Old Time Fiddle Tunes

About Old Time tune transcriptions

Guidelines, not Gospel

OT music is not Bach, where every note must be played and bowed as written, or you will be shamed out of the orchestra. Playing the exact note is not important, especially in a jam setting. The great fiddlers do not play a tune the same way every time. Even so-called "standards" are played in a different signature style by each fiddler. As the saying goes - "if you play the wrong note and it sounds good - that's harmony, if it sounds bad - that's jazz."

The Limitations of Notation

Notating a tune helps me to remember it. It's a bit like putting something in my own handwriting. Unfortunately, the printed notes are only about half of the tune, the rest includes bowing, rhythm, emphasis and variations. A transcription is, at best a single frame snapshot. It is an imperfect attempt to approximate a complex aural tradition. It is impossible to notate all the possible variations and nuances of old time fiddling in one written page. Just as taking someone's picture does not require them to always wear the same clothes, a transcription is not meant to freeze the tune for all time.


Most of these tunes are traditional. For those tunes, I try to acknowledge the performer of the notated version and if possible where they got it. To avoid excess verbiage, I indicate just the name of the player. "As played by" is implicit. If there is a known composer, I attempt to be faithful to their version. "by" preceding the name indicates the composer.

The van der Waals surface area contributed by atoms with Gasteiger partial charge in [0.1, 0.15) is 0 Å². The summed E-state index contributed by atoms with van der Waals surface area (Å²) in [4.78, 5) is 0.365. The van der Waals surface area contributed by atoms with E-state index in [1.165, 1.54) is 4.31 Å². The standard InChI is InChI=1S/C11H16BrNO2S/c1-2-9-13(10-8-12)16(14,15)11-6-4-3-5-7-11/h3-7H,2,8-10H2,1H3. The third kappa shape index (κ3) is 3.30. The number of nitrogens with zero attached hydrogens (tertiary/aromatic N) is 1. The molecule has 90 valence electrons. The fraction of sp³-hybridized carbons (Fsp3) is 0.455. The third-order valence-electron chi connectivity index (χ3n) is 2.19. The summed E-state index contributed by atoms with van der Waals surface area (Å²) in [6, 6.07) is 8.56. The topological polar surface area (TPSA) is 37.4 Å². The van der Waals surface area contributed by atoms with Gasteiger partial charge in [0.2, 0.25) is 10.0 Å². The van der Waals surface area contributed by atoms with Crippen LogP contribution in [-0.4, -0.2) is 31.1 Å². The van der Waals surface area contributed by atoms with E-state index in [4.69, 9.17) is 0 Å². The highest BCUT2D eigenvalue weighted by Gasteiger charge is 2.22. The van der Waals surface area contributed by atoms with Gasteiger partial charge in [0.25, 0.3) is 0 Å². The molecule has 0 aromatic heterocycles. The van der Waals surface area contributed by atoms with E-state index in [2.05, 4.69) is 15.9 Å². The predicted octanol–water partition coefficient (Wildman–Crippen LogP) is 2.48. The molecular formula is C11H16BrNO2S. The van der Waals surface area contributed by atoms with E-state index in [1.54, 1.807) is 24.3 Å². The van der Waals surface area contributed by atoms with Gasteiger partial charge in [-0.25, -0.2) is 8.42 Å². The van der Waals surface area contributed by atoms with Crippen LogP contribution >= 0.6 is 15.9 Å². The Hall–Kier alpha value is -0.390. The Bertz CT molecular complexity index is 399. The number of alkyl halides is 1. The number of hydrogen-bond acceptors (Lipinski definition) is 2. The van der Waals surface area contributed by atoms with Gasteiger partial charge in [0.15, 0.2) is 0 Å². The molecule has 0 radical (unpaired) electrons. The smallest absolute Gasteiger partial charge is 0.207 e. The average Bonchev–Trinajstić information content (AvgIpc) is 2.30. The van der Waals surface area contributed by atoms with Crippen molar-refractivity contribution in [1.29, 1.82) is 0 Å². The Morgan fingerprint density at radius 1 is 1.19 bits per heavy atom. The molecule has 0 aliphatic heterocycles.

Learning by Ear

In my humble opinion, the best way to learn a new tune is by ear. I will play along to a recording until I can remember the tune. I may slow the recording down (using one of several available software tools) until I can figure it out. I refer to the sheet music only if I get stuck. The internet is an amazing source of recordings and YouTube videos. You can also make your own field recordings at jams or lessons using a handheld mp3 recorder.

I believe that playing only from sheet music is a form of learned helplessness. It is like GPS in your car - it usually gets you there, but you won't remember how you did it. If you challenge your ear, it will develop. Many excellent fiddlers do not even read music. If you set up a music stand at an OT jam, you will get some strange looks.


For the most part, I do not attempt to show bowings. Bowing is highly subjective and personal choice and is what gives lift and drive to a tune.

John Lamancusa